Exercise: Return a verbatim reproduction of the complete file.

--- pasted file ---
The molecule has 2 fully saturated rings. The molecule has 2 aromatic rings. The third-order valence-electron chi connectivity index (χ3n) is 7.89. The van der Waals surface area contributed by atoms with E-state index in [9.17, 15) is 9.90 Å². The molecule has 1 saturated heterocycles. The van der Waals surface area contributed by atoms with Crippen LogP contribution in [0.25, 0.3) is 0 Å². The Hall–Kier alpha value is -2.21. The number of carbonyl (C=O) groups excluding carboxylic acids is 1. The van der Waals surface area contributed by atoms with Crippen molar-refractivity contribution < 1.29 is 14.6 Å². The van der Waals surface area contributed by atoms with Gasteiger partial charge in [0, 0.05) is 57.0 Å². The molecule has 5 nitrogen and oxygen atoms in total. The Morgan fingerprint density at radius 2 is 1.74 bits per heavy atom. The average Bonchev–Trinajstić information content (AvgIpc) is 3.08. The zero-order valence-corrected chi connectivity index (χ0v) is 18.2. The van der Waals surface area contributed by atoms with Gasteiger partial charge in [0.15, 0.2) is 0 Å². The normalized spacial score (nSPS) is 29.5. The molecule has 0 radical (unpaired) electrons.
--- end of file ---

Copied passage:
The molecule has 2 fully saturated rings. The molecule has 2 aromatic rings. The third-order valence-electron chi connectivity index (χ3n) is 7.89. The van der Waals surface area contributed by atoms with E-state index in [9.17, 15) is 9.90 Å². The molecule has 1 saturated heterocycles. The van der Waals surface area contributed by atoms with Crippen LogP contribution in [0.25, 0.3) is 0 Å². The Hall–Kier alpha value is -2.21. The number of carbonyl (C=O) groups excluding carboxylic acids is 1. The van der Waals surface area contributed by atoms with Crippen molar-refractivity contribution < 1.29 is 14.6 Å². The van der Waals surface area contributed by atoms with Gasteiger partial charge in [0, 0.05) is 57.0 Å². The molecule has 5 nitrogen and oxygen atoms in total. The Morgan fingerprint density at radius 2 is 1.74 bits per heavy atom. The average Bonchev–Trinajstić information content (AvgIpc) is 3.08. The zero-order valence-corrected chi connectivity index (χ0v) is 18.2. The van der Waals surface area contributed by atoms with Gasteiger partial charge in [0.15, 0.2) is 0 Å². The normalized spacial score (nSPS) is 29.5. The molecule has 0 radical (unpaired) electrons.